dormando edited this page Dec 18, 2016 · 3 revisions

Memcached 1.4.3 Release Notes

Date: 2009-11-07 Sat


Download Link:


This is a maintenance release of memcached featuring mostly bug fixes and one new feature.

RC history

rc2 fixes a multiget bug that showed up in rc1. A bug was not filed, but it was found and patched at roughly the same time.


Critical Fixes

  • Malicious input can crash server. bug102

Non-critical Fixes

  • Removed special case in slab sizing for factor 2. bug56
  • Provide better errors for deletion scenarios. bug3
  • Fix get stats accounting. bug104
  • Ignore stats prefix for keys without a delimiter. bug96
  • Work around rpm's broken concept of versions more. bug98
  • Use slab class growth factor limit. bug57
  • Added LSB section to init script. bug54
  • Documentation fixes
  • Various build fixes

Itemized List of Bugs Closed

If a bug shows up in this list that wasn't specifically mentioned above, it's either too minor to mention specifically or the bug was closed by introducing a test that proves that the bug, as described, does not exist.

  • bug3
  • bug54
  • bug56
  • bug57
  • bug62
  • bug67
  • bug68
  • bug69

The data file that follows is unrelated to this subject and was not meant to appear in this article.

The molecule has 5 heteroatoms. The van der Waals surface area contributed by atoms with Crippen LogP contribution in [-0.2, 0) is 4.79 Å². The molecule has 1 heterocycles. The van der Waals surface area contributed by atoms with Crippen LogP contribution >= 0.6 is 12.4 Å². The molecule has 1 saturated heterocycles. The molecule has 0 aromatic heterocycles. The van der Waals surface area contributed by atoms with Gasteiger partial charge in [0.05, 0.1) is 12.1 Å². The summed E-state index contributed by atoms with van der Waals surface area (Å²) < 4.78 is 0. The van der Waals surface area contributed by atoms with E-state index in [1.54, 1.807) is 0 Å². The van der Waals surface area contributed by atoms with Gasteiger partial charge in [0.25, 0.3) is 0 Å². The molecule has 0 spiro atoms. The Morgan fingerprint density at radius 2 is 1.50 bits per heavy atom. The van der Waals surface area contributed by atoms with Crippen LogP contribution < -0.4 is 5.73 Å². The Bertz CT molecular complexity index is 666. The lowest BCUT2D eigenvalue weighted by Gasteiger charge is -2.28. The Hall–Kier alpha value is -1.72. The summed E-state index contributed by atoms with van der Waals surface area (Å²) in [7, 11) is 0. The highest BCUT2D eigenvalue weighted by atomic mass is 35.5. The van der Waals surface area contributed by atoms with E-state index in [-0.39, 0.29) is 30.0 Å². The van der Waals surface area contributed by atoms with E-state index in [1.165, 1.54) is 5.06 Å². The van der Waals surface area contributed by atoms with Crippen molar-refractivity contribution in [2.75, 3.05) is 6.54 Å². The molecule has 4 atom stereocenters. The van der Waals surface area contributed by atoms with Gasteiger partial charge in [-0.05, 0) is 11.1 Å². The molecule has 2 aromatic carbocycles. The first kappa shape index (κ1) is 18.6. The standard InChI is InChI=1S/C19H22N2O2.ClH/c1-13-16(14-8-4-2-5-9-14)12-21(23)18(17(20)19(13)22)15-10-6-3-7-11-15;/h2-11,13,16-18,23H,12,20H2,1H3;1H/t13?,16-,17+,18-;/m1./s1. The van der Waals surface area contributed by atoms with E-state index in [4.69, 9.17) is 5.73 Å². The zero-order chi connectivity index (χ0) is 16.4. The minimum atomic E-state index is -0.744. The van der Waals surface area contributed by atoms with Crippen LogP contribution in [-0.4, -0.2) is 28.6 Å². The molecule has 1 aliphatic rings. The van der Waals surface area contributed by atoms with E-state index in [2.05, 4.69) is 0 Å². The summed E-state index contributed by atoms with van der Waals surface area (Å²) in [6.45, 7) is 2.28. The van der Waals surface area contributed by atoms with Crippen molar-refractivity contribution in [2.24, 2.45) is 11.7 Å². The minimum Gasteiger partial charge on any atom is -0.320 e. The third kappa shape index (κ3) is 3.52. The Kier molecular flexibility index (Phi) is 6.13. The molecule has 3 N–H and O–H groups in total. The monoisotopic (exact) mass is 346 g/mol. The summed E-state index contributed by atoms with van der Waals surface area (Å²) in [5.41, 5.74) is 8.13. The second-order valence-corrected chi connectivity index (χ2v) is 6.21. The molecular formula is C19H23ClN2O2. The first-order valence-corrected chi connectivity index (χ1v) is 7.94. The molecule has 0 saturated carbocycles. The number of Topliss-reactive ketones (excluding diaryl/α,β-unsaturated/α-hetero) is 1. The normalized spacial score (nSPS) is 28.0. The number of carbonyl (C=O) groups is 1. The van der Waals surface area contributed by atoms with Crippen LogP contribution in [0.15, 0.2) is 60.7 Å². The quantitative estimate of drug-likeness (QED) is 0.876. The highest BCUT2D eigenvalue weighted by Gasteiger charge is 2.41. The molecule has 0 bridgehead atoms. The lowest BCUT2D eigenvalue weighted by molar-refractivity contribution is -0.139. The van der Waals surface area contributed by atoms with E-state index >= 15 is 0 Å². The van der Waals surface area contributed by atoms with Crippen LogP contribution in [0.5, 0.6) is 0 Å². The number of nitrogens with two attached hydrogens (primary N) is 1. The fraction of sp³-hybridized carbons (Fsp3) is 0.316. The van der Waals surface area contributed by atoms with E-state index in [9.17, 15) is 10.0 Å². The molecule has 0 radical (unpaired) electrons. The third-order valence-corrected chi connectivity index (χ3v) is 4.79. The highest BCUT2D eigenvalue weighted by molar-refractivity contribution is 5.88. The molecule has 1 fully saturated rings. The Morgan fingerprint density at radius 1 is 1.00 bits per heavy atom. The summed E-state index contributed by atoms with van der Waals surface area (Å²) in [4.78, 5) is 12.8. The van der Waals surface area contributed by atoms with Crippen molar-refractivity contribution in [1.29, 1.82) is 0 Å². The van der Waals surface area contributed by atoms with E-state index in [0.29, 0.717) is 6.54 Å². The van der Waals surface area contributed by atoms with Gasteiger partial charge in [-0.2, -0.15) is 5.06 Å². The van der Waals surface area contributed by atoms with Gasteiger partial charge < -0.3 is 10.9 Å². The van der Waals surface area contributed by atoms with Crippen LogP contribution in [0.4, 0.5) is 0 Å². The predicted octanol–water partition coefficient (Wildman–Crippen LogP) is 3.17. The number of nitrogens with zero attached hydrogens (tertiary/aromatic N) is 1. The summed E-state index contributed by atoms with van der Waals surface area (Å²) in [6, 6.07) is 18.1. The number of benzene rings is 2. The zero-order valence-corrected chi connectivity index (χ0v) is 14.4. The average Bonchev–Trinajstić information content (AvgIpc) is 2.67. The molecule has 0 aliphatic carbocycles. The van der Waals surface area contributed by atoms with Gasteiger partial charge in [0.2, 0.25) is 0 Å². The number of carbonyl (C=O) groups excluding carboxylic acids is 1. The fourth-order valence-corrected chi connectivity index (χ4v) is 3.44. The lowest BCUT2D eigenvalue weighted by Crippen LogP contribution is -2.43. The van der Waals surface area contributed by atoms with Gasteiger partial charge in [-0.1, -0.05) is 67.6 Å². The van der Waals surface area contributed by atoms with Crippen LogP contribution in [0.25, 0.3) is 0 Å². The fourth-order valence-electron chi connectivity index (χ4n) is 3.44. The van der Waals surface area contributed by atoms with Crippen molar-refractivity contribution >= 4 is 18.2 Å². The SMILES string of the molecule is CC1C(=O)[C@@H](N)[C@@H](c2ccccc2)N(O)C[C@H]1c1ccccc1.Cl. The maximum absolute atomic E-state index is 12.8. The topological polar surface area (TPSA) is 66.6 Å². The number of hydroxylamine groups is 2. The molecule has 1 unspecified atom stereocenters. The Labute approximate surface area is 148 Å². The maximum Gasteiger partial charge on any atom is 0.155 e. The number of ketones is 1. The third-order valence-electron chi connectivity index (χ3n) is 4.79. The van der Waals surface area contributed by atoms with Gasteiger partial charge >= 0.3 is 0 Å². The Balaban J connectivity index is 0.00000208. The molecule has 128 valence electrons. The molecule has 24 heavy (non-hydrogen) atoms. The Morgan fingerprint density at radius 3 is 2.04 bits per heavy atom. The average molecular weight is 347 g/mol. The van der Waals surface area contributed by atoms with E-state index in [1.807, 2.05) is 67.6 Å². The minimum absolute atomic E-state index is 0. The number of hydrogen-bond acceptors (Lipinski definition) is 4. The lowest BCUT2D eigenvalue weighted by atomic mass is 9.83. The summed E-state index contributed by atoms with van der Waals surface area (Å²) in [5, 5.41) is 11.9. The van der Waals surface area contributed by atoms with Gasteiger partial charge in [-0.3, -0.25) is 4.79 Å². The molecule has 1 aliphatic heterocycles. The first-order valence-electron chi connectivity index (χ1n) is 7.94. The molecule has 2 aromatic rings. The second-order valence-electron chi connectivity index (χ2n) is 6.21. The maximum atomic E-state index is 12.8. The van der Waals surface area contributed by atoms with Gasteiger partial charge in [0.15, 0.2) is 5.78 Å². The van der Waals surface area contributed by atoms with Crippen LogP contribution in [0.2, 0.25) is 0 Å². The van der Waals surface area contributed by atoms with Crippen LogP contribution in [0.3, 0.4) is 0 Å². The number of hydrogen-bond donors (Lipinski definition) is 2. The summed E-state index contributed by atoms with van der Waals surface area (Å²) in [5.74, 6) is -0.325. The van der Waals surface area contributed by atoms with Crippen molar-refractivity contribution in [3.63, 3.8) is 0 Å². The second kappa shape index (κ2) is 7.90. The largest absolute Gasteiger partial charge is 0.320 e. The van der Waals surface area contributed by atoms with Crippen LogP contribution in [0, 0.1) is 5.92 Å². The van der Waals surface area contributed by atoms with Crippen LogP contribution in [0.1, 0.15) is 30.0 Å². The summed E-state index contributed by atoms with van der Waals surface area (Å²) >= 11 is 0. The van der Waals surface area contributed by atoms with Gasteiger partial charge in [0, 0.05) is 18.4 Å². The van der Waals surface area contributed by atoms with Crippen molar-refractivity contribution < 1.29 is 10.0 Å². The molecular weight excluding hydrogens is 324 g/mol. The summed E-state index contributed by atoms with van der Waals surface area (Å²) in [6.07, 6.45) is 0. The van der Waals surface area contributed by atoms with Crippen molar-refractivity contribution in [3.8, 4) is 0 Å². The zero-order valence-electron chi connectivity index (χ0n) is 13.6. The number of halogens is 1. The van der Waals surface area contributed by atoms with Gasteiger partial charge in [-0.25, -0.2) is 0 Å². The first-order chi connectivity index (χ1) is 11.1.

• bug96
  • bug97
  • bug98
  • bug101
  • bug102
  • bug104

New Features

Support for SASL Authentication

Some installations of memcached are not in controlled environments where simple network filtering keeps bad guys out of your stuff. To help with those other environments, we've introduced SASL support. You can read more about it here:

New perl tool damemtop in scripts/

dormando's awesome memcached top - a new commandline perl tool for monitoring small to large memcached clusters. Supports monitoring arbitrary statistics. See scripts/README.damemtop for more information.

This tool is intended to replace memcached-tool, but not yet.

Also Noteworthy, Slab Optimizations

Objects on the larger end of the limit should be generally more memory efficient now as more slabs are created (thus are more granular).


The following people contributed to this release since 1.4.2.

Note that this is based on who contributed changes, not how they were done. In many cases, a code snippet on the mailing list or a bug report ended up as a commit with your name on it.

Note that this is just a summary of how many changes each person made which doesn't necessarily reflect how significant each change was. For details on what led up into a branch, either grab the git repo and look at the output of git log 1.4.2..1.4.3 or use a web view.

    15  Dustin Sallings
    10  Trond Norbye
     5  dormando
     2  Colin Pitrat
     1  Monty Taylor
     1  Chang Song
     1  CaptTofu
     1  Tomash Brechko